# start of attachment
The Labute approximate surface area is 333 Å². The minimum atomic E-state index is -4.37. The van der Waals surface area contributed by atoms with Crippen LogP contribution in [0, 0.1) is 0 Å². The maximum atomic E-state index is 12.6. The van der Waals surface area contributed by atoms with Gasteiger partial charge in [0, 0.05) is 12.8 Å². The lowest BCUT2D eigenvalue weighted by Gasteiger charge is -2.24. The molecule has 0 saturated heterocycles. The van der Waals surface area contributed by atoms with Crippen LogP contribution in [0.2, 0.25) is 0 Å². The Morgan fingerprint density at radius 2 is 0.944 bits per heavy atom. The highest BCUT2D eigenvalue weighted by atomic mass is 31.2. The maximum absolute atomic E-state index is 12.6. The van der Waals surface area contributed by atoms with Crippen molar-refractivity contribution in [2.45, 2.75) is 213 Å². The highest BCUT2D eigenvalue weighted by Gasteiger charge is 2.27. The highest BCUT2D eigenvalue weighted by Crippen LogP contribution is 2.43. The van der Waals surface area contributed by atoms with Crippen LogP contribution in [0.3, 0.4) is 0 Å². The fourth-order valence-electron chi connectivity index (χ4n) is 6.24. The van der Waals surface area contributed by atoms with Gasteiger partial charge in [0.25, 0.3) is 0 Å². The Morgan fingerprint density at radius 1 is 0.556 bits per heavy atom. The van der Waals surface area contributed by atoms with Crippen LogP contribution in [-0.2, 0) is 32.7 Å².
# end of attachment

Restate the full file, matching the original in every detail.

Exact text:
The Labute approximate surface area is 333 Å². The minimum atomic E-state index is -4.37. The van der Waals surface area contributed by atoms with Crippen LogP contribution in [0, 0.1) is 0 Å². The maximum atomic E-state index is 12.6. The van der Waals surface area contributed by atoms with Gasteiger partial charge in [0, 0.05) is 12.8 Å². The lowest BCUT2D eigenvalue weighted by Gasteiger charge is -2.24. The molecule has 0 saturated heterocycles. The van der Waals surface area contributed by atoms with Crippen LogP contribution in [0.2, 0.25) is 0 Å². The Morgan fingerprint density at radius 2 is 0.944 bits per heavy atom. The highest BCUT2D eigenvalue weighted by atomic mass is 31.2. The maximum absolute atomic E-state index is 12.6. The van der Waals surface area contributed by atoms with Crippen molar-refractivity contribution in [2.45, 2.75) is 213 Å². The highest BCUT2D eigenvalue weighted by Gasteiger charge is 2.27. The highest BCUT2D eigenvalue weighted by Crippen LogP contribution is 2.43. The van der Waals surface area contributed by atoms with Crippen LogP contribution in [0.3, 0.4) is 0 Å². The fourth-order valence-electron chi connectivity index (χ4n) is 6.24. The van der Waals surface area contributed by atoms with Gasteiger partial charge in [0.25, 0.3) is 0 Å². The Morgan fingerprint density at radius 1 is 0.556 bits per heavy atom. The van der Waals surface area contributed by atoms with Crippen LogP contribution in [-0.2, 0) is 32.7 Å².